Are you truly exempt from overtime pay?

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Some management or administrative employees are exempt from being paid overtime. But if your employer has classified you incorrectly, you may have a little extra cash coming your way.

Last year, the Department of Labor investigated 31,772 cases of alleged employer violations of fair labor standards and ordered $134 million in back wages paid to 219,195 employees found to have been misclassified.

That was a drop from the year 2000, when 37,432 investigations yielded a payout of $159 million to 256,117 employees.

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The 1938 Fair Labor Standards Act states that employers are required to pay covered employees not less than 1-1/2 times their regular rates of pay for all hours worked in excess of 40 in a workweek – unless the employees are otherwise classified as exempt.

The Act does not define "exempt" and "non-exempt," but the US Department of Labor is required to explain who is covered, and it does.

This includes a "salary and duties" test. If you earn less than $250 per week, chances are your job will not be designated as "administrative" no matter what title your employer assigns to you. So you would cash in for any overtime hours.

If your salary is higher, other considerations apply. For example, are you entitled to a fixed, predetermined sum regardless of the quality or quantity of work performed? That description could fit into an executive category, hence, no overtime pay. Some line employees might even be classified as administrators.

"The [federal] regulation makes it difficult for an employer to evade the act's minimum wage requirement by assigning the label of manager or assistant manager to workers who are more properly viewed as line employees," writes Robert Gregory, a Washington, D.C., attorney, in "Your Workplace Rights."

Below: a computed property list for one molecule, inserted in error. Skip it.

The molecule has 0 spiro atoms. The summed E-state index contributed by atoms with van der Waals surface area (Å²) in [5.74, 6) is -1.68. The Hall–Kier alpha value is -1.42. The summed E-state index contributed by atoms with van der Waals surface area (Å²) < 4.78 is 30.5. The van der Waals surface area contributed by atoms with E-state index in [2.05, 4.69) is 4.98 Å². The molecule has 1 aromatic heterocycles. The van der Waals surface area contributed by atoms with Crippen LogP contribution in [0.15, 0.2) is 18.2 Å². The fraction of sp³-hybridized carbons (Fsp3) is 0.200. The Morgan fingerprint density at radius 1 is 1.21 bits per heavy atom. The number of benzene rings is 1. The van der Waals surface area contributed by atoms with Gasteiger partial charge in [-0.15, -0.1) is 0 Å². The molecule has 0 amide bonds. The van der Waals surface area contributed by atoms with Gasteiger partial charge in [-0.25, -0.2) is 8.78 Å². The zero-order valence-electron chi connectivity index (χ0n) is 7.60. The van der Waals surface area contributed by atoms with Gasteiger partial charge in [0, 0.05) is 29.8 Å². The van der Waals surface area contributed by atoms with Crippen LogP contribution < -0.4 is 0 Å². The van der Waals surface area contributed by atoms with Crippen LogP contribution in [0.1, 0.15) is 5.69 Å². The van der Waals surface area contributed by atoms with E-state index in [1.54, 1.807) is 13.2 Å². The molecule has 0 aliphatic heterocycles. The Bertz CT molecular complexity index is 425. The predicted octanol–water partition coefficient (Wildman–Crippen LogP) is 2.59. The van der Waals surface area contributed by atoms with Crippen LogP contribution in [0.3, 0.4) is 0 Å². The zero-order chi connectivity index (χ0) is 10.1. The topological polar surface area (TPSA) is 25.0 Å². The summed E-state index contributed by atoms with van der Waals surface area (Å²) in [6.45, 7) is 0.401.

But suppose your employer tries to exempt you from the law's coverage on grounds that you are a manager, though in reality, you are not. What then?

According to Mr. Gregory, you are a manager if:

• Your primary duty consists of managing an enterprise, department, or division.

• You customarily direct the work of two or more employees.

• You regularly exercise discretionary powers and have the authority to order or influence the hiring and firing of employees.

Doctors, lawyers, teachers, and other professionals usually are exempted from the act on grounds that their work is largely intellectual, performed at their own discretion, and based on their own judgment.

But not always. The Labor Department has ruled that rocket engineers earning $90,000 a year were hourlies because they had to consult manuals and did not have individual discretion in performing their duties. They qualified for overtime.

"That's a stunning result when you have people with master's [degrees] and Ph.Ds in engineering who are sophisticated professionals hired on an exempt basis," says Ed Potter, president of the nonprofit Employment Policy Foundation, a Washington, D.C., research organization concerned with work issues.

"The problem is we have very complicated, subjective rules employers have to apply to determine who is going to be exempt and who is going to be non-exempt," Mr. Potter says. "We've been advocating clearer, bright-line rules. We don't like all this gray."

"The Depression-era workplace is no longer a reality," Potter says, when relatively few occupations could be called managerial or professional. "That has changed dramatically."

In the 1940s, only 1 in 10 workers was exempt from FLSA regulations, Potter notes, and 7 of 10 workers had no more than a high school diploma.

Congress enacted FLSA to reduce unemployment by requiring employers to pay extra for overtime hours worked. In theory, employers would avoid overtime by creating more jobs, Potter says.

Today, 70 percent of the workforce has a high school diploma or more, and more than 30 percent of employees are managers and professionals, Potter says. Many workers who style themselves as executives but aren't so classified don't want an hourly wage.

"People have told me, 'I'm not taking an hourly job,' " Potter said. "Kids go to college for professional accreditation, and if they're viewed as hourly, they consider it almost a sign of disrespect."

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